It’s almost inconceivable that a drunk driver responsible for a death could ever escape a prison sentence. It’s hard to believe that in 2016, drivers who kill would be walking away from court virtually scot-free, thanks to various legal caveats that block appropriate sentencing. And yet this is still happening all over the country.
The lack of appropriate punishment for drunk drivers doesn’t just represent a huge slap in the face to families of victims; it also poses a great danger to all of us, both as drivers and pedestrians, with perpetrators easily able to re-offend. Currently, the way the law works means that drivers who caused a fatality can only be charged if evidence for reckless driving exists. Lack of said evidence will mean they only receive punishment for being over the limit. Many drivers escape sentencing altogether, walking out of court with a temporary ban on driving, meaning they could be back on the road in a matter of months.
Nextbase’s recent survey found that at least one third of us admitted to drunk driving at some time or other; the problem might be more widespread than we think. It doesn’t take a monster to accidentally cause the death of another person, it can just take a couple of seconds delay in our reaction speed, as drinking will cause. It would seem many of us aren’t aware of the danger we pose to ourselves and to others when we get behind the wheel after a few drinks in the pub.
Even though drink-drivers convicted of causing death by dangerous or careless driving can face 14 years imprisonment, no offender has received this sentence in the last five years. In fact, the average sentence amounts to less than four years and each offender often serves only half their time if they behave while behind bars.
In February of this year, the 21-year-old George Beresford was killed by a drunk driver, who walked out of court this summer with only a 28 month ban. With the incident taking place in the middle of the night, no witnesses were able to claim the driver was dangerous, so his punishment didn’t reflect the devastation caused.
The Beresford family took this matter to Justice Minister Sam Gyimah in Whitehall, who said that new sentencing guidelines or a tougher law was “urgently needed.”
“This has to change, we need to close this loophole and make sure that families get the justice for their loved ones that they deserve.”
This case now has the support of Detective Constable Ian Payne of Scotland Yard’s serious collision investigation unit, who shared in the shock at the outcome of the case: “I was left wondering what could be more serious than the fact that a death has occurred,” said the officer.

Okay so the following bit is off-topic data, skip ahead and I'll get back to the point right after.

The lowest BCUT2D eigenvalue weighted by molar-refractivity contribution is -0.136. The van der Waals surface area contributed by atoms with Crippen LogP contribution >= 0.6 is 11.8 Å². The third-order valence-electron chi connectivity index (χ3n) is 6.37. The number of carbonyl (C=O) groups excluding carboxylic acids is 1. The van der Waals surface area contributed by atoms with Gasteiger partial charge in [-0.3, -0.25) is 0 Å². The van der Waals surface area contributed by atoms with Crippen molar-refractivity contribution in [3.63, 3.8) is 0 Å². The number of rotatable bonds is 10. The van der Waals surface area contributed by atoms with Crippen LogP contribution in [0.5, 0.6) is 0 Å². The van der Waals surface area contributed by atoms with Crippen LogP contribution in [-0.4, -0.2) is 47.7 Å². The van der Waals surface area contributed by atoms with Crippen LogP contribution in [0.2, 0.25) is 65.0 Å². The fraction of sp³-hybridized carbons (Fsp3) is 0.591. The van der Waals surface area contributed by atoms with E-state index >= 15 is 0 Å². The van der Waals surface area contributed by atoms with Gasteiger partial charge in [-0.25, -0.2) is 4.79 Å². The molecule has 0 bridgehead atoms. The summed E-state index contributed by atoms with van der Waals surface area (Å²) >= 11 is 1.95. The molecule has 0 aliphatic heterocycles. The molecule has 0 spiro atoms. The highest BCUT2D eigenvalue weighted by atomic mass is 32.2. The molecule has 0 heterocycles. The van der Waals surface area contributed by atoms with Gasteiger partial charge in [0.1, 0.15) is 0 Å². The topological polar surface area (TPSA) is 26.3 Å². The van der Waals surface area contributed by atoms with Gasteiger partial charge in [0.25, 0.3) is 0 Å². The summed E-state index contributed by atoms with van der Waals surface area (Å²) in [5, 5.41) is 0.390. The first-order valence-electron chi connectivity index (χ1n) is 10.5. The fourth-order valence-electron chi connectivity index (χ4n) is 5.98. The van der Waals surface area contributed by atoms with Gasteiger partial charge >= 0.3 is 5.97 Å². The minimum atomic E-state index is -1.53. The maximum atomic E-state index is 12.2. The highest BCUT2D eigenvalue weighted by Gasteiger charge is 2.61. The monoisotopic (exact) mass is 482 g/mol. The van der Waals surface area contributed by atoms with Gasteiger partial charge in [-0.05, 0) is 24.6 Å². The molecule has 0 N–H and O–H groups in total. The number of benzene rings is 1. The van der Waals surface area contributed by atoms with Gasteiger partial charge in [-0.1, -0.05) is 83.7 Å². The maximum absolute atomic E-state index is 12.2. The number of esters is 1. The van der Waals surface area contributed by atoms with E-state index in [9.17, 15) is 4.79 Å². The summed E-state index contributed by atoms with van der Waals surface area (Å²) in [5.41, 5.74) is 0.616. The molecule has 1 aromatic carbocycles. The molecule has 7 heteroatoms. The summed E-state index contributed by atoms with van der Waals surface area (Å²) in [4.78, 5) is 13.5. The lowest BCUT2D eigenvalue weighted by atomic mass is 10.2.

Following the meeting, the minister pledged to consider very seriously their proposals during a review of dangerous driving laws now under way.
Though the outcome of this case might seem shocking, it’s certainly not unusual. In fact, a grand total of 111 people convicted of death by dangerous driving between 2006 and 2015 have walked free from court. 93 of these received suspended jail terms or community service. In ten of these cases, the offender escaped with only a fine, while three were granted a complete discharge.
In the last month, greater attention has been given to preventing drunk drivers from causing incidents and fatalities, with police granted the right to stop and breathalyse drivers at various checkpoints across the UK. These new powers coincide with the launch of the annual winter drink drive campaign. Last year, the police detected 375 people driving after drinking, which effectively meant 375 preventions of potential fatalities. More and more drivers are being convicted, but critics say this change needs to happen faster.
With the law set up the way it is, dash cams of motorists driving in and around the area when an incident may unfortunately take place, could be a huge support to families of victims as a reliable witness in court. With more and more people owning a dash cam, police will be able to incriminate a drunk driver for their reckless driving more easily, helping to secure the right punishment for those who cause fatalities.